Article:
How is this different from open source applications that are not supported and never have bugs fixed?

    When an application dies and doesn't get support, you switch to another one. And it doesn't matter if it's an open source one or not.

  9. #89
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    Quote Originally Posted by smickson View Post
    I like Unity a lot. If you don't like Unity, why not just use a different shell? I don't understand what there is to complain about. It's not like your stuck with one shell to use (like with Windows or Mac). I certainly like Unity a lot more than gnome3-shell. I am real thankful that I could choose Unity over that.

    If filling out the Developer questionnaire, I would concur with the excessive amount of bugs and too aggressive in LTS. I think LTS releases should in essence take the xx.10 release and just bug fix not only the OS but the MAIN repo applications as much as possible. If possible, bug fix the most used UNIVERSE apps as well.
    I think unity has some good ideas, I just don't think it was ready for release. It is quite unpolished in natty, and the bleeding edge version of compiz it runs on is slow.

  10. #90
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    Quote Originally Posted by yotambien View Post
    While at some point this annoyed me and forced me to install the development versions of some libraries (not that hard in any case), I don't see how this is a violation of the GPL in any way.
    Yes, and like many other open source projects yours seems to fall in the same kind of disconnection with final users, if not reality. What on earth do you want me to do with your svn repository? I don't want to have anything to do with it, at all. I just want to play your game, not looking up how to fetch source code, how to build it, witness errors running down a terminal and chase libraries, only to find out that sound doesn't work or that it crashes at the menu screen.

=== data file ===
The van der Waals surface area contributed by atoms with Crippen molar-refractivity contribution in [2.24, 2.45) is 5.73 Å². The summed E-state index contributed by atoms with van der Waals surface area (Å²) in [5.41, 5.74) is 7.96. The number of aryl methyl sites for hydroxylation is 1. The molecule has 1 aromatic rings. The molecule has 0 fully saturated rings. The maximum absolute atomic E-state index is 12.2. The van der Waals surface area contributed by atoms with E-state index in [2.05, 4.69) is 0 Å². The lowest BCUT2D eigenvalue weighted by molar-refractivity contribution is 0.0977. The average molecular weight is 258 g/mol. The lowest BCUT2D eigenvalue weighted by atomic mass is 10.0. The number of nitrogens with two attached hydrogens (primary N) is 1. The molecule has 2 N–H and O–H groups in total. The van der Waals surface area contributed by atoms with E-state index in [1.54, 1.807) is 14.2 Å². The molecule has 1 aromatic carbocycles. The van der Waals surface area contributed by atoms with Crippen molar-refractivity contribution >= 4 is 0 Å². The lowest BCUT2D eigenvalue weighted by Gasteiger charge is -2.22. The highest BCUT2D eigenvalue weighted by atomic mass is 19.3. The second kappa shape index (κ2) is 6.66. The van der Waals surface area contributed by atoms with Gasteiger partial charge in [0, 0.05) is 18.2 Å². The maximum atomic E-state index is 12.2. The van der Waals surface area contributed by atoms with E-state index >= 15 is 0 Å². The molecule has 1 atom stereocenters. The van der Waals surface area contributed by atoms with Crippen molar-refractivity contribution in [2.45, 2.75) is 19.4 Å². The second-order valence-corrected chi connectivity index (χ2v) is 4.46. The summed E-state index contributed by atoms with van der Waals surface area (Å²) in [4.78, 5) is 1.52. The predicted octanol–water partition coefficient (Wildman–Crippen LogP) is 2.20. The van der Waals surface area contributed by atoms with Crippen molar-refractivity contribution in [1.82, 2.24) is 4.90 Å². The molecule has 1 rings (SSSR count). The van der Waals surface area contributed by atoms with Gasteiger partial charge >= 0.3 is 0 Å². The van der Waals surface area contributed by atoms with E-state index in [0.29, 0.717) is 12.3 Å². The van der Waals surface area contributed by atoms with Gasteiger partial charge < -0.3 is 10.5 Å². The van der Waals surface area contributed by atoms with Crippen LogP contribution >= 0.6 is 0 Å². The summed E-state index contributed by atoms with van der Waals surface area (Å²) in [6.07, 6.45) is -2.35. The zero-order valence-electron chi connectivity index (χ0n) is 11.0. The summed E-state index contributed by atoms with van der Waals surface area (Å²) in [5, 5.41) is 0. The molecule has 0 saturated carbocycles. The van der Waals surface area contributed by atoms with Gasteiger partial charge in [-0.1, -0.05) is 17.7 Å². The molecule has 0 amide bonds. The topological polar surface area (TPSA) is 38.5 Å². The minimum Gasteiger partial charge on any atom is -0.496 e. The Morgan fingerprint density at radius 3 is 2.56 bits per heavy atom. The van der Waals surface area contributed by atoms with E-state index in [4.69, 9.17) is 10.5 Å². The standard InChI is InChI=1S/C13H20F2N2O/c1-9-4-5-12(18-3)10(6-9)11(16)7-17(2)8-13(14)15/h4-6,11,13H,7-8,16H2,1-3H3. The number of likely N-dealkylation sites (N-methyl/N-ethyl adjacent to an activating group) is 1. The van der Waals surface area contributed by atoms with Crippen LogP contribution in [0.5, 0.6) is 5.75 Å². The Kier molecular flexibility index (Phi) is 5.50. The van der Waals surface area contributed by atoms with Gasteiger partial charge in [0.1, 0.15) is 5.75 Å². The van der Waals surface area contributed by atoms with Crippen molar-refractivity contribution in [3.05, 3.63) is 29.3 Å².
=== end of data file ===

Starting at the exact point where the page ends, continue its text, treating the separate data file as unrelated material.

You are making a game, you are the main stakeholder, it's your responsibility to distribute it in a working state so that users can try it in the easiest way possible. Whatever your software is about, and except for the simplest projects out there, I find it hard to believe that building a couple of binaries represents a significant amount of work compared to what it takes to actually coding it.
    No, the GPL is not about me, a user, building your code in order to use it. It's about you distributing it in certain way, and about certain rights and obligations connected to it. I am grateful that you decided to use a free license to distribute your software, and I, or somebody else might at some point benefit from your choice. But if you want your game to be played by as many people as possible, you should put a bit of effort towards making it as easy as you can.
    I am not sure who has the disconnect with reality here. A project offering a svn repository but not binaries is very clearly signalling that - "Our project is not yet ready for end users. But if you are really keen and might want to help out with development you can get the code here". Setting the bar high weeds out people who are likely to want to help and contribute to people who will not. Svn etc are important because you want people to have very quick turn around time for fixing issues. The area where this falls down is when the project has a significant number of non technical contributors In which case you may wish to set up some sort of nightly build service.